Effective Public Engagement – 3rd in a series of 5 posts
Fighting a government threat is a lot like any important undertaking involving any constituent group. To be effective, you must first seek to understand before you work to be understood (this is a key takeaway in my book, Building a Winning Business). That’s why my first lesson is (1) Pay close attention to the issues and government proposals before they become laws!
It takes time to read newspapers and to follow the many proposals that are described, particularly at the beginning of the legislative season. If you don’t have time to personally monitor the political landscape, engage a professional to do this on your behalf (larger companies have public affairs teams in house who routinely do this important work). Don’t take a blasé approach to a potential threat in the early stages because the best time to influence a legislative outcome is before a proposal becomes a law.
Part of understanding proposed legislation should include an appreciation for what a politician is seeking to accomplish. Thus, my lesson #2: Seek to understand both sides of the issue so you can provide a reasonable, balanced perspective.
In the recent B2B debate, the Governor was clearly concerned about the long-term viability of our state. He repeatedly stated the need to make sure every single Minnesotan is prepared for the future with a solid education. Those are goals I, and many in the business community share.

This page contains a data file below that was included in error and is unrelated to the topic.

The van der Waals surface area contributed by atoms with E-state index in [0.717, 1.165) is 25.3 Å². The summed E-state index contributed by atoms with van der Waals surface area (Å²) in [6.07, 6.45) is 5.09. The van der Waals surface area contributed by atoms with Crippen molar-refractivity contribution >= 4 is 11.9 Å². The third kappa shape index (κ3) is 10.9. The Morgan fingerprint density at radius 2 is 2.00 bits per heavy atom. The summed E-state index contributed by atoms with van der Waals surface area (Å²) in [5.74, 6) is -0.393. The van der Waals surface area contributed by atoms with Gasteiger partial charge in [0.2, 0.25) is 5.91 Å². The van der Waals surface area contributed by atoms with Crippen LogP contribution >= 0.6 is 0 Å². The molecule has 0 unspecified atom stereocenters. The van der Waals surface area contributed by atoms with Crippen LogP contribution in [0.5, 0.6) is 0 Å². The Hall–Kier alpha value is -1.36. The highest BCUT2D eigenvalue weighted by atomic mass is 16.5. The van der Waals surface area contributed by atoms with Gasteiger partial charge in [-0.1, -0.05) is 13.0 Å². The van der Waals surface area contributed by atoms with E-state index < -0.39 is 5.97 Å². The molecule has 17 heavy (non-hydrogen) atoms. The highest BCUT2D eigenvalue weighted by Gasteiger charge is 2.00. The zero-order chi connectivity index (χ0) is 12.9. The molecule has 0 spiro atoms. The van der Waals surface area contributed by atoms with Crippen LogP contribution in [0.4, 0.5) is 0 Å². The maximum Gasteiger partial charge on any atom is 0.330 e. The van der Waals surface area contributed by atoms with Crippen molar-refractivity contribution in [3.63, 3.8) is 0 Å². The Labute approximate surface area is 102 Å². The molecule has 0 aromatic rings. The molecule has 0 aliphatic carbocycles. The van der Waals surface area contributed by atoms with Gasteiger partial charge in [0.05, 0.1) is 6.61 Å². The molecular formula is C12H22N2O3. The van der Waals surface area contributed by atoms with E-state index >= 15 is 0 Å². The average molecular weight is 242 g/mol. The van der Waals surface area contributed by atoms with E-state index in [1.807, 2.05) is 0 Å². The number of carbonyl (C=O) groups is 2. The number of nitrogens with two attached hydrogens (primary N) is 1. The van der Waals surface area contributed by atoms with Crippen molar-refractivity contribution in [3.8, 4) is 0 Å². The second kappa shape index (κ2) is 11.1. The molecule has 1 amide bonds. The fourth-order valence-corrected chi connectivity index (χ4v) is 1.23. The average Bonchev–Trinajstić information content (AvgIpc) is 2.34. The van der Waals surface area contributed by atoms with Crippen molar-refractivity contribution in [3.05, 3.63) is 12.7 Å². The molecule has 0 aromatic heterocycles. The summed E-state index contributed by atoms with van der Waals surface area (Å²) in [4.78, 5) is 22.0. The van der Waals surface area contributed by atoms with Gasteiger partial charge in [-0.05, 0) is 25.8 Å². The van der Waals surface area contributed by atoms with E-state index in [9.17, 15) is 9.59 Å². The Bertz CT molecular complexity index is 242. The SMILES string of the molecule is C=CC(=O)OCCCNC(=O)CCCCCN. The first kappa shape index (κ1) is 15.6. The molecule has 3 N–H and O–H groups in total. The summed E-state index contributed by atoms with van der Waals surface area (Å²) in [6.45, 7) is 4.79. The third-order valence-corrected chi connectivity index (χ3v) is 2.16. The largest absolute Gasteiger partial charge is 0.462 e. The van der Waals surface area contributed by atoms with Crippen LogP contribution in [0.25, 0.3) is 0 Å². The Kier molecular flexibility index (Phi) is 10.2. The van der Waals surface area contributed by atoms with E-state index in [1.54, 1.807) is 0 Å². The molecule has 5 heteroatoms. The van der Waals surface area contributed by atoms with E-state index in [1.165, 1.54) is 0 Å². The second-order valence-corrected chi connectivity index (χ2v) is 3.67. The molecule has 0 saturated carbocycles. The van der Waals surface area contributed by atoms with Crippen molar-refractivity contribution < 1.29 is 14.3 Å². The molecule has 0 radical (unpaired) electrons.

This also explains why lesson #3, “Work to document your company’s contribution to the local community,” is so important. We need to prove that we have “skin in the game” when discussing what is best for our businesses, employees and the communities where we operate. During the B2B debate, we gathered information about where our employees live, how much we contribute in taxes and charitable contributions and other key data. This was woven into my articles and into direct conversations with members of the Minnesota State Legislature.
Next time: lessons 4-7